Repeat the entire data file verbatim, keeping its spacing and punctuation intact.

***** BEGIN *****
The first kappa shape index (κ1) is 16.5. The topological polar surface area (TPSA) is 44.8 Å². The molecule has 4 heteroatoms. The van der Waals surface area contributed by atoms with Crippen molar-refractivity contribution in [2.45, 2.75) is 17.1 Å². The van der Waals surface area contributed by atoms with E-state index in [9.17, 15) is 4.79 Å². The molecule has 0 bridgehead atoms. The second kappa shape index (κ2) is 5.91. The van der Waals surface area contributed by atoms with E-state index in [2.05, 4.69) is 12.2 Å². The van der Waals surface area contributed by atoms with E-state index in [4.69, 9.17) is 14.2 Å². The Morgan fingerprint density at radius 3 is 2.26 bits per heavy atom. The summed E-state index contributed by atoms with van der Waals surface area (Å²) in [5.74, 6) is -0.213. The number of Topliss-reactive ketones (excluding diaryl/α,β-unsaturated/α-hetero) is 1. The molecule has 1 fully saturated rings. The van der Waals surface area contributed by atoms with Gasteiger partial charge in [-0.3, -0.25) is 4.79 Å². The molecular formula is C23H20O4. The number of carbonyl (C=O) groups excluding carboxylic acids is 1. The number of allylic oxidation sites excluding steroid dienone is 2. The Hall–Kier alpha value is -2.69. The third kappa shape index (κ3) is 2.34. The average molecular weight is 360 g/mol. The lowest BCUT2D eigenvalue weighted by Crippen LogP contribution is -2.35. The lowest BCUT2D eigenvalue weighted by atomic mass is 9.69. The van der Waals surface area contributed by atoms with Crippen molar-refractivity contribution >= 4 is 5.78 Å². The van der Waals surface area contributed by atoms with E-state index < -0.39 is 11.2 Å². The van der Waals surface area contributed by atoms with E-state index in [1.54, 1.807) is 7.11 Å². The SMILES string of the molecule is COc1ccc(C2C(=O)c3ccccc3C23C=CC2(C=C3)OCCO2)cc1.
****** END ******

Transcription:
The first kappa shape index (κ1) is 16.5. The topological polar surface area (TPSA) is 44.8 Å². The molecule has 4 heteroatoms. The van der Waals surface area contributed by atoms with Crippen molar-refractivity contribution in [2.45, 2.75) is 17.1 Å². The van der Waals surface area contributed by atoms with E-state index in [9.17, 15) is 4.79 Å². The molecule has 0 bridgehead atoms. The second kappa shape index (κ2) is 5.91. The van der Waals surface area contributed by atoms with E-state index in [2.05, 4.69) is 12.2 Å². The van der Waals surface area contributed by atoms with E-state index in [4.69, 9.17) is 14.2 Å². The Morgan fingerprint density at radius 3 is 2.26 bits per heavy atom. The summed E-state index contributed by atoms with van der Waals surface area (Å²) in [5.74, 6) is -0.213. The number of Topliss-reactive ketones (excluding diaryl/α,β-unsaturated/α-hetero) is 1. The molecule has 1 fully saturated rings. The van der Waals surface area contributed by atoms with Gasteiger partial charge in [-0.3, -0.25) is 4.79 Å². The molecular formula is C23H20O4. The number of carbonyl (C=O) groups excluding carboxylic acids is 1. The number of allylic oxidation sites excluding steroid dienone is 2. The Hall–Kier alpha value is -2.69. The third kappa shape index (κ3) is 2.34. The average molecular weight is 360 g/mol. The lowest BCUT2D eigenvalue weighted by Crippen LogP contribution is -2.35. The lowest BCUT2D eigenvalue weighted by atomic mass is 9.69. The van der Waals surface area contributed by atoms with Crippen molar-refractivity contribution >= 4 is 5.78 Å². The van der Waals surface area contributed by atoms with E-state index < -0.39 is 11.2 Å². The van der Waals surface area contributed by atoms with E-state index in [1.54, 1.807) is 7.11 Å². The SMILES string of the molecule is COc1ccc(C2C(=O)c3ccccc3C23C=CC2(C=C3)OCCO2)cc1.